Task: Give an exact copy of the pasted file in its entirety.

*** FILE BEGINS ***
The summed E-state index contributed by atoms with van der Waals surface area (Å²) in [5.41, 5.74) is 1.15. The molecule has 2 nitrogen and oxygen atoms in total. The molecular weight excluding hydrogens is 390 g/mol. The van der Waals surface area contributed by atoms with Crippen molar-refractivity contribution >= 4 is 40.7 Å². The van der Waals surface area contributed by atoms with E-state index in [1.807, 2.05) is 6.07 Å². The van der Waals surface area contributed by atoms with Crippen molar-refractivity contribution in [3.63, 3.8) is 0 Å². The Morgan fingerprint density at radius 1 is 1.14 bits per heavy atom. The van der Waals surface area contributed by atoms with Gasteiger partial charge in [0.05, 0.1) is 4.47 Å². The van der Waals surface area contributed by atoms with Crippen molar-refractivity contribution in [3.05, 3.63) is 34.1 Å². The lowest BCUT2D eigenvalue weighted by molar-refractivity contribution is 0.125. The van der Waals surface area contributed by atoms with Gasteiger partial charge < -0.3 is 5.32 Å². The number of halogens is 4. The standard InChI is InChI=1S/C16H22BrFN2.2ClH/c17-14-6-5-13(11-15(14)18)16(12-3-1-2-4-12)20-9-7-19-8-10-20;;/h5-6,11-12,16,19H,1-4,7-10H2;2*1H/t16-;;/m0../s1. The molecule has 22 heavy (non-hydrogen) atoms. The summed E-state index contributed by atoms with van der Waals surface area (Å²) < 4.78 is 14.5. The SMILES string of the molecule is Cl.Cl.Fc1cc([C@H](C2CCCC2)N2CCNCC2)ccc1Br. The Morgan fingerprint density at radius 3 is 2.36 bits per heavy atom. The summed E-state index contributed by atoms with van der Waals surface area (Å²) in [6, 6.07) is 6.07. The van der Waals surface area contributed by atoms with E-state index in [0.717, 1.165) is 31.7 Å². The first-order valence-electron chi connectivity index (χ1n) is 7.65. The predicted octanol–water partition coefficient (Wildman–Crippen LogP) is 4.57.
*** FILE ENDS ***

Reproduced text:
The summed E-state index contributed by atoms with van der Waals surface area (Å²) in [5.41, 5.74) is 1.15. The molecule has 2 nitrogen and oxygen atoms in total. The molecular weight excluding hydrogens is 390 g/mol. The van der Waals surface area contributed by atoms with Crippen molar-refractivity contribution >= 4 is 40.7 Å². The van der Waals surface area contributed by atoms with E-state index in [1.807, 2.05) is 6.07 Å². The van der Waals surface area contributed by atoms with Crippen molar-refractivity contribution in [3.63, 3.8) is 0 Å². The Morgan fingerprint density at radius 1 is 1.14 bits per heavy atom. The van der Waals surface area contributed by atoms with Gasteiger partial charge in [0.05, 0.1) is 4.47 Å². The van der Waals surface area contributed by atoms with Crippen molar-refractivity contribution in [3.05, 3.63) is 34.1 Å². The lowest BCUT2D eigenvalue weighted by molar-refractivity contribution is 0.125. The van der Waals surface area contributed by atoms with Gasteiger partial charge < -0.3 is 5.32 Å². The number of halogens is 4. The standard InChI is InChI=1S/C16H22BrFN2.2ClH/c17-14-6-5-13(11-15(14)18)16(12-3-1-2-4-12)20-9-7-19-8-10-20;;/h5-6,11-12,16,19H,1-4,7-10H2;2*1H/t16-;;/m0../s1. The molecule has 22 heavy (non-hydrogen) atoms. The summed E-state index contributed by atoms with van der Waals surface area (Å²) < 4.78 is 14.5. The SMILES string of the molecule is Cl.Cl.Fc1cc([C@H](C2CCCC2)N2CCNCC2)ccc1Br. The Morgan fingerprint density at radius 3 is 2.36 bits per heavy atom. The summed E-state index contributed by atoms with van der Waals surface area (Å²) in [6, 6.07) is 6.07. The van der Waals surface area contributed by atoms with E-state index in [0.717, 1.165) is 31.7 Å². The first-order valence-electron chi connectivity index (χ1n) is 7.65. The predicted octanol–water partition coefficient (Wildman–Crippen LogP) is 4.57.